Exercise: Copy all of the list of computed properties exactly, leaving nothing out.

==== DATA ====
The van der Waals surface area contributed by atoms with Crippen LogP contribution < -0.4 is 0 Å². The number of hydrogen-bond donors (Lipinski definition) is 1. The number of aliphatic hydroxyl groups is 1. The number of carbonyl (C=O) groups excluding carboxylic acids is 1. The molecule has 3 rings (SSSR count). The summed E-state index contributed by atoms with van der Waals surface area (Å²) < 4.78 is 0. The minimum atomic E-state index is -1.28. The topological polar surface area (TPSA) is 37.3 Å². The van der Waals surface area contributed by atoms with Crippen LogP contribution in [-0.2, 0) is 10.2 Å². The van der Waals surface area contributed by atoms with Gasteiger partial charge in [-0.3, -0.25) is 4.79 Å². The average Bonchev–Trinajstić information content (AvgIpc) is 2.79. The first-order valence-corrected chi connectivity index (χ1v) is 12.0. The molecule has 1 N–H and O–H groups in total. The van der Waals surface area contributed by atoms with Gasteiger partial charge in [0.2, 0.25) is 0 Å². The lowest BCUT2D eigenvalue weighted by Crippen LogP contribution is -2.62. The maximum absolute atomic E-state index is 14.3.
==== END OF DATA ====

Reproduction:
The van der Waals surface area contributed by atoms with Crippen LogP contribution < -0.4 is 0 Å². The number of hydrogen-bond donors (Lipinski definition) is 1. The number of aliphatic hydroxyl groups is 1. The number of carbonyl (C=O) groups excluding carboxylic acids is 1. The molecule has 3 rings (SSSR count). The summed E-state index contributed by atoms with van der Waals surface area (Å²) < 4.78 is 0. The minimum atomic E-state index is -1.28. The topological polar surface area (TPSA) is 37.3 Å². The van der Waals surface area contributed by atoms with Crippen LogP contribution in [-0.2, 0) is 10.2 Å². The van der Waals surface area contributed by atoms with Gasteiger partial charge in [-0.3, -0.25) is 4.79 Å². The average Bonchev–Trinajstić information content (AvgIpc) is 2.79. The first-order valence-corrected chi connectivity index (χ1v) is 12.0. The molecule has 1 N–H and O–H groups in total. The van der Waals surface area contributed by atoms with Gasteiger partial charge in [0.2, 0.25) is 0 Å². The lowest BCUT2D eigenvalue weighted by Crippen LogP contribution is -2.62. The maximum absolute atomic E-state index is 14.3.